A “test run that was supposed to be on private review” was how Jonvic Remulla, governor of the vote-rich Cavite, described an informal presidential preference poll he held on Twitter.
The tweet, which went out Tuesday evening, January 11, was quickly deleted from the popular governor’s page.
In the tweet, Remulla announced an “INFORMAL SURVEY.” “Kanino ang boto niyo? p.s. Sorry 4 na pangalan lang ang allowed ng twitter,” he said. (Who’d you vote for? PS Sorry, Twitter only allows 4 names at a time.)
The governor offered as top choices four presidential candidates, in this order: Senator Ping Lacson, Senator Manny Pacquiao, Bongbong Marcos Jr., and Vice President Leni Robredo.
By late Tuesday evening, some Twitter users started pointing out that Remulla’s tweet had been deleted. They shared screenshots of the earlier status of the survey as “receipts.” In those screenshots, Vice President Robredo was the runaway choice of those who responded.
“My staff accidentally put it in the wrong setting. I had them remove it immediately. It was an honest mistake,” explained Remulla in a text message to Rappler.
It seemed, however, that his staff didn’t delete the post it in time.
“There were fewer than a 100 responses, which do not constitute an accurate picture,” said Remulla.
When Rappler told him that some screenshots seemed to indicate that between 10,000 and 20,000 voted on the poll before it was deleted, he said: “I didn’t see it all the way to that number. I only saw it early.”
Not an accurate snapshot
Either way, a Twitter poll is not an accurate snapshot of general voters’ preference. Presidential preference surveys – such as those by Laylo Research, Pulse Asia, and Social Weather Stations – employ methods to make sure the results are an accurate snapshot of the population at large.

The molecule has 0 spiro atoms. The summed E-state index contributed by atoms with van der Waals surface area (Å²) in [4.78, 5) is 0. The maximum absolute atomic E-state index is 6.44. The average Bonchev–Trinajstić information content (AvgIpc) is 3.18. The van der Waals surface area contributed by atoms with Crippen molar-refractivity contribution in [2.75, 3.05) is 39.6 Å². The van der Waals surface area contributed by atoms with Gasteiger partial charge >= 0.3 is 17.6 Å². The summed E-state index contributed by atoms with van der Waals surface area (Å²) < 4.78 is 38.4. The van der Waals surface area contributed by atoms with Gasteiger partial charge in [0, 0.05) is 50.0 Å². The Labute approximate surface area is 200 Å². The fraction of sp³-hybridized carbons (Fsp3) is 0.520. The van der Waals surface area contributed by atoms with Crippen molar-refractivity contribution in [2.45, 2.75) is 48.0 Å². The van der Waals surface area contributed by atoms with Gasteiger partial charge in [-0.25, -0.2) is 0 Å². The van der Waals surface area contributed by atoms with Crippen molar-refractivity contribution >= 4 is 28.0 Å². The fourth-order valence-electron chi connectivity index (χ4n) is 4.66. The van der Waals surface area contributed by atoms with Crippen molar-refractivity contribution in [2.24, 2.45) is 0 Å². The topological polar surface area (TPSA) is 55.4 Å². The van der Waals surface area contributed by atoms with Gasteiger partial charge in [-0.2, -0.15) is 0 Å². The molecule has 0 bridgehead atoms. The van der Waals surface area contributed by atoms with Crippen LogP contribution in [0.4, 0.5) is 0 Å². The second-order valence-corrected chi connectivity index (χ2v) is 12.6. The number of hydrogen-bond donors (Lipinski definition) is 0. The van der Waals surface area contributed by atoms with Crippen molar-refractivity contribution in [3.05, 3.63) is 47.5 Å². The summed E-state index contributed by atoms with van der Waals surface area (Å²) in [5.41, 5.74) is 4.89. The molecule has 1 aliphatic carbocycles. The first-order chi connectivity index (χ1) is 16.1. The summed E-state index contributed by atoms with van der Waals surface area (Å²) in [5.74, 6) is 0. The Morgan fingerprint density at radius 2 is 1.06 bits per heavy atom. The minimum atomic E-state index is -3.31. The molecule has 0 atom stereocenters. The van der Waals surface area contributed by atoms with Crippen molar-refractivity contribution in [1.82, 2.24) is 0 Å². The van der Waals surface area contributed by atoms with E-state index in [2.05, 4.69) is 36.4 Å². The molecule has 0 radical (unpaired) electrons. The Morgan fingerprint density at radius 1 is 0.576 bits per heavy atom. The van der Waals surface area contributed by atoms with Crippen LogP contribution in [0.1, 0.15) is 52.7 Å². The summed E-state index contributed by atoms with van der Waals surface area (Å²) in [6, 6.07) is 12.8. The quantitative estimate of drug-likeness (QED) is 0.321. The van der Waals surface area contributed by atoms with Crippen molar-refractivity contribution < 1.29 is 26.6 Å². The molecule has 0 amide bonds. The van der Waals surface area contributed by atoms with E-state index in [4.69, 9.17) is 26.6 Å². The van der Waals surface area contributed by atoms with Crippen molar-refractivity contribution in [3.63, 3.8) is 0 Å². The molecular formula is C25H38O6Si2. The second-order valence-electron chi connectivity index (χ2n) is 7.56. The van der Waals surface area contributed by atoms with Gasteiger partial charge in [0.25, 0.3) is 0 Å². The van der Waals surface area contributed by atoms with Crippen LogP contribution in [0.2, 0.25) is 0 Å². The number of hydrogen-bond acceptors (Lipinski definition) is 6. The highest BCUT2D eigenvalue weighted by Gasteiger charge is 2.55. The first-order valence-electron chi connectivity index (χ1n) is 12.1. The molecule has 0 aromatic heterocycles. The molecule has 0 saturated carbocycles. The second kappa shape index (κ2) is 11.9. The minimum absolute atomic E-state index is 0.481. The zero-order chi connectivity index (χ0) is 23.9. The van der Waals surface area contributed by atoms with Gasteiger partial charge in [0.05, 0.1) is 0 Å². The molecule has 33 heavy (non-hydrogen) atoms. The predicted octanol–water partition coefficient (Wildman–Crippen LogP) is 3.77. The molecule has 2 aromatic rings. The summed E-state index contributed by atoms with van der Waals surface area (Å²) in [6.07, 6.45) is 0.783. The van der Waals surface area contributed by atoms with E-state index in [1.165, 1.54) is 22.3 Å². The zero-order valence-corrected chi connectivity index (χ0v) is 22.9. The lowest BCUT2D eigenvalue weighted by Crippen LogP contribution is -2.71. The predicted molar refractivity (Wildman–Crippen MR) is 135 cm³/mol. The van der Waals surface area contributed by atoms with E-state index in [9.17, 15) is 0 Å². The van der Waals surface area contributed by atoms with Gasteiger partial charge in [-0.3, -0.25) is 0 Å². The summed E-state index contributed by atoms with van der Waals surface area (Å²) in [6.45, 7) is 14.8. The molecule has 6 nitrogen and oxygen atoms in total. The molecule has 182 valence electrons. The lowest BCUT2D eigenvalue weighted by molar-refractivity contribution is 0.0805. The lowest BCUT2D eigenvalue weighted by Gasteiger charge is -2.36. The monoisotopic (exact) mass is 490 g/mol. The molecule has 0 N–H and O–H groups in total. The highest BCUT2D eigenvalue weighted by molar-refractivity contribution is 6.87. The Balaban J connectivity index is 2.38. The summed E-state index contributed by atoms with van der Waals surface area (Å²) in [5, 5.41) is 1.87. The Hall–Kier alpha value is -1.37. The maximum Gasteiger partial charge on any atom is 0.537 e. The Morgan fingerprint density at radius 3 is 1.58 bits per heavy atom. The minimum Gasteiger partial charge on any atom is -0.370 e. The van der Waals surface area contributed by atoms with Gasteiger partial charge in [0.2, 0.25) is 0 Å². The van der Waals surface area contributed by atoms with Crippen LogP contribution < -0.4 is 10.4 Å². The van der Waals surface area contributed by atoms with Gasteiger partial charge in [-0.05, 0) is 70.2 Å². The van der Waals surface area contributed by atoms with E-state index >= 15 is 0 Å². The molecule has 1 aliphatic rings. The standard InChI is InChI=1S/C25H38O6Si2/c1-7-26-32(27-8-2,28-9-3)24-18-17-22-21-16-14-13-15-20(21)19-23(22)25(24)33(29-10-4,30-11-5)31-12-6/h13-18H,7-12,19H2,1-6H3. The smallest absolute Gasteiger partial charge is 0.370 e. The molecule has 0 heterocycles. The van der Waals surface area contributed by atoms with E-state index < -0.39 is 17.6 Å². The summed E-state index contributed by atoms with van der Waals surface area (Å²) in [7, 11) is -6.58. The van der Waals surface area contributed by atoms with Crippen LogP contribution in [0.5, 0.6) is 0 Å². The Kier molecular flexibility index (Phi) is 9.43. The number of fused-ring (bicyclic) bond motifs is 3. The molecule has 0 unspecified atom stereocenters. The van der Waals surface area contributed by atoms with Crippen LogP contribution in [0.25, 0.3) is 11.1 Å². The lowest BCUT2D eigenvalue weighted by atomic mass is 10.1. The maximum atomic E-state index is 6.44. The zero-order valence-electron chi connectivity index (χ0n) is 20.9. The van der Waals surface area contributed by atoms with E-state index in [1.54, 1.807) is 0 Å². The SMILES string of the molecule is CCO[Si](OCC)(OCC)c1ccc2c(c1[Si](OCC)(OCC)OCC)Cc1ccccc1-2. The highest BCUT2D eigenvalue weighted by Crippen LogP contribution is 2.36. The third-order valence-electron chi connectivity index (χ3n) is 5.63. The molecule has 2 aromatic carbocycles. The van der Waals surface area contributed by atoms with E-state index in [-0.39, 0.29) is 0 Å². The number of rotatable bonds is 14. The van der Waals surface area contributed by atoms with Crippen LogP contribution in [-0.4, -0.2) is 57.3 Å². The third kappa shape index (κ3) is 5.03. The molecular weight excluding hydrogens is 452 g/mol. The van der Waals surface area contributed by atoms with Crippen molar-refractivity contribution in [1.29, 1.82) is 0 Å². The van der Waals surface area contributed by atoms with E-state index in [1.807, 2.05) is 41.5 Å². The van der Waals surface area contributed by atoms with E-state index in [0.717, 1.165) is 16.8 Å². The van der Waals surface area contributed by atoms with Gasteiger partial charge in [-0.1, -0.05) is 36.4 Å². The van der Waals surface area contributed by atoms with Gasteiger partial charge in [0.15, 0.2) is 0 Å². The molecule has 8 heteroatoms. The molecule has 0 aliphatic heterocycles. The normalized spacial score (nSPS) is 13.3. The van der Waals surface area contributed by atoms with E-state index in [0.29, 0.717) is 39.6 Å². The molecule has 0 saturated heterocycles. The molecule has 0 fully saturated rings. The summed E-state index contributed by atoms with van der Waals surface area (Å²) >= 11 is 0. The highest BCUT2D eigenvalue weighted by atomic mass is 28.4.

Cavite is among the most vote-rich province in the Philippines. In the last elections, Cavite had over 2.15 million voters, second only to Cebu.
So it’s easy to imagine how, in a race with much more than four candidates for the presidency, the support of Cavite’s governor would be a huge boost.
Remulla is part of a powerful political clan in the vote-rich province. His older brother, Boying, represents the 7th district and is running for reelection in 2022 unopposed. Their father, the late Juanito Remulla Sr., was the longest-serving governor of the province who served from 1979 to 1986, and again from 1987 to 1995. The Remulla patriarch was also acting governor in the mid-60s.
The Remulla brothers had served as spokespersons of national political figures: Boying for former president Joseph Estrada after the latter’s ouster; Gilbert for then-presidential candidate Manny Villar in 2010; and Jonvic for then-vice president Jejomar Binay, whom he abandoned before the 2016 elections.
Update: Gov’s internal survey
In a Facebook post on Thursday, January 13, the governor announced the results of a December 2021 internal survey in Cavite that showed the majority preferred Marcos for president.
The survey, held from December 1-5 and had 1,600 respondents “sa buong Cavite (from the entire province of Cavite),” indicated Marcos as the vote-rich province’s top pick (62%), followed by hometown boy Lacson (16%), Robredo (9%), then Moreno and Pacquiao. (6% and 4%).
“Surveys are a snapshot in time. If the election was held today? BBM will win in Cavite by a landslide,” said Jonvic.
While the governor did not announce the methodology and limitations of the survey, it echoes the results of nationwide presidential preference surveys released in late 2021. Across the board, Marcos was the leading presidential candidate in surveys held by firms like Laylo Research and Pulse Asia.
“I believe he will win the presidency in 2022. It’s his time. It’s his destiny,” added the governor. – Rappler.com